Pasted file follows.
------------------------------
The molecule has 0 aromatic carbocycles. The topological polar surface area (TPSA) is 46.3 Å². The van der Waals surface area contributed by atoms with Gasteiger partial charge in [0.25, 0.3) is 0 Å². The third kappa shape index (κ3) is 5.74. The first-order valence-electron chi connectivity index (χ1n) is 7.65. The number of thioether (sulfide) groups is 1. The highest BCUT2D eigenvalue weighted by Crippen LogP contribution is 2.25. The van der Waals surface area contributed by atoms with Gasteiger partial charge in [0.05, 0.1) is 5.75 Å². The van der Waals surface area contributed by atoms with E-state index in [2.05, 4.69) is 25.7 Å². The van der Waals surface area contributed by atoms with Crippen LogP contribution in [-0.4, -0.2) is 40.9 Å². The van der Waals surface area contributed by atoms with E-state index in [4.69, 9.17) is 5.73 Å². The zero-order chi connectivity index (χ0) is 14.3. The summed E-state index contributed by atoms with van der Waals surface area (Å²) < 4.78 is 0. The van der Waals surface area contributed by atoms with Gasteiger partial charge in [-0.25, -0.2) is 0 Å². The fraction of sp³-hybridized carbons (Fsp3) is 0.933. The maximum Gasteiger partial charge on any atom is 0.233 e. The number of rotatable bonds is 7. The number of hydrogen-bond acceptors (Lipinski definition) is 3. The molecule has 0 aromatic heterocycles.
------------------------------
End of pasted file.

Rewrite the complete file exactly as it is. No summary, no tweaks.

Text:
The molecule has 0 aromatic carbocycles. The topological polar surface area (TPSA) is 46.3 Å². The van der Waals surface area contributed by atoms with Gasteiger partial charge in [0.25, 0.3) is 0 Å². The third kappa shape index (κ3) is 5.74. The first-order valence-electron chi connectivity index (χ1n) is 7.65. The number of thioether (sulfide) groups is 1. The highest BCUT2D eigenvalue weighted by Crippen LogP contribution is 2.25. The van der Waals surface area contributed by atoms with Gasteiger partial charge in [0.05, 0.1) is 5.75 Å². The van der Waals surface area contributed by atoms with E-state index in [2.05, 4.69) is 25.7 Å². The van der Waals surface area contributed by atoms with Crippen LogP contribution in [-0.4, -0.2) is 40.9 Å². The van der Waals surface area contributed by atoms with E-state index in [4.69, 9.17) is 5.73 Å². The zero-order chi connectivity index (χ0) is 14.3. The summed E-state index contributed by atoms with van der Waals surface area (Å²) < 4.78 is 0. The van der Waals surface area contributed by atoms with Gasteiger partial charge in [-0.25, -0.2) is 0 Å². The fraction of sp³-hybridized carbons (Fsp3) is 0.933. The maximum Gasteiger partial charge on any atom is 0.233 e. The number of rotatable bonds is 7. The number of hydrogen-bond acceptors (Lipinski definition) is 3. The molecule has 0 aromatic heterocycles.